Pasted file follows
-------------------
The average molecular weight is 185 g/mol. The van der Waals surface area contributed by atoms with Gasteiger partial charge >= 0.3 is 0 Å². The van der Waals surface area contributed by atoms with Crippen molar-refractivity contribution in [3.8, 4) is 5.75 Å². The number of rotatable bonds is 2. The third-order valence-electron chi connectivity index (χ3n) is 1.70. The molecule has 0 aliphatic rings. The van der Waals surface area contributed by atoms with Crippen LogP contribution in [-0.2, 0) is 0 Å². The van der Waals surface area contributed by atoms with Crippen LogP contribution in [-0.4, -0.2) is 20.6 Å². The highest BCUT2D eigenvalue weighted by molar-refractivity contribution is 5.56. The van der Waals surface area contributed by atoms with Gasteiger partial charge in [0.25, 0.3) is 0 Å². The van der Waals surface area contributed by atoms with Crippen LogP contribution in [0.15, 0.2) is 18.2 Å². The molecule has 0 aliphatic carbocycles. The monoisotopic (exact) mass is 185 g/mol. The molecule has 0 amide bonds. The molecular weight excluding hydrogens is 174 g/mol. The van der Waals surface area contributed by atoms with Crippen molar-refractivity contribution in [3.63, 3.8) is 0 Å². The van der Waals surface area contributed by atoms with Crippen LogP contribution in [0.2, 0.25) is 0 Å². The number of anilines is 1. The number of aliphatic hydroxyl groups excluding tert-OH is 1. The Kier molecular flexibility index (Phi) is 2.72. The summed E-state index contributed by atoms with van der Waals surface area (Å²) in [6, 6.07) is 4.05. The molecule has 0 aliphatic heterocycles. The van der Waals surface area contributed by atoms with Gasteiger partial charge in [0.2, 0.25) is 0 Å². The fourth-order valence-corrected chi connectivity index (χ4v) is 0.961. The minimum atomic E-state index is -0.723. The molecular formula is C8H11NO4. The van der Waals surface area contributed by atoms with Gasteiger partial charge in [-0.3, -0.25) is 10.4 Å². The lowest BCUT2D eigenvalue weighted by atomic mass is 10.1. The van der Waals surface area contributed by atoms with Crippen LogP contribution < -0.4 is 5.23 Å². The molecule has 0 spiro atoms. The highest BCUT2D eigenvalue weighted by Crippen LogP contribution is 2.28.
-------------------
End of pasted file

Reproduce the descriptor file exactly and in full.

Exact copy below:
The average molecular weight is 185 g/mol. The van der Waals surface area contributed by atoms with Gasteiger partial charge >= 0.3 is 0 Å². The van der Waals surface area contributed by atoms with Crippen molar-refractivity contribution in [3.8, 4) is 5.75 Å². The number of rotatable bonds is 2. The third-order valence-electron chi connectivity index (χ3n) is 1.70. The molecule has 0 aliphatic rings. The van der Waals surface area contributed by atoms with Crippen LogP contribution in [-0.2, 0) is 0 Å². The van der Waals surface area contributed by atoms with Crippen LogP contribution in [-0.4, -0.2) is 20.6 Å². The highest BCUT2D eigenvalue weighted by molar-refractivity contribution is 5.56. The van der Waals surface area contributed by atoms with Gasteiger partial charge in [0.25, 0.3) is 0 Å². The van der Waals surface area contributed by atoms with Crippen LogP contribution in [0.15, 0.2) is 18.2 Å². The molecule has 0 aliphatic carbocycles. The monoisotopic (exact) mass is 185 g/mol. The molecule has 0 amide bonds. The molecular weight excluding hydrogens is 174 g/mol. The van der Waals surface area contributed by atoms with Crippen molar-refractivity contribution in [3.63, 3.8) is 0 Å². The van der Waals surface area contributed by atoms with Crippen LogP contribution in [0.2, 0.25) is 0 Å². The number of anilines is 1. The number of aliphatic hydroxyl groups excluding tert-OH is 1. The Kier molecular flexibility index (Phi) is 2.72. The summed E-state index contributed by atoms with van der Waals surface area (Å²) in [6, 6.07) is 4.05. The molecule has 0 aliphatic heterocycles. The van der Waals surface area contributed by atoms with Gasteiger partial charge in [0.2, 0.25) is 0 Å². The fourth-order valence-corrected chi connectivity index (χ4v) is 0.961. The minimum atomic E-state index is -0.723. The molecular formula is C8H11NO4. The van der Waals surface area contributed by atoms with Gasteiger partial charge in [-0.3, -0.25) is 10.4 Å². The lowest BCUT2D eigenvalue weighted by atomic mass is 10.1. The van der Waals surface area contributed by atoms with Crippen LogP contribution < -0.4 is 5.23 Å². The molecule has 0 spiro atoms. The highest BCUT2D eigenvalue weighted by Crippen LogP contribution is 2.28.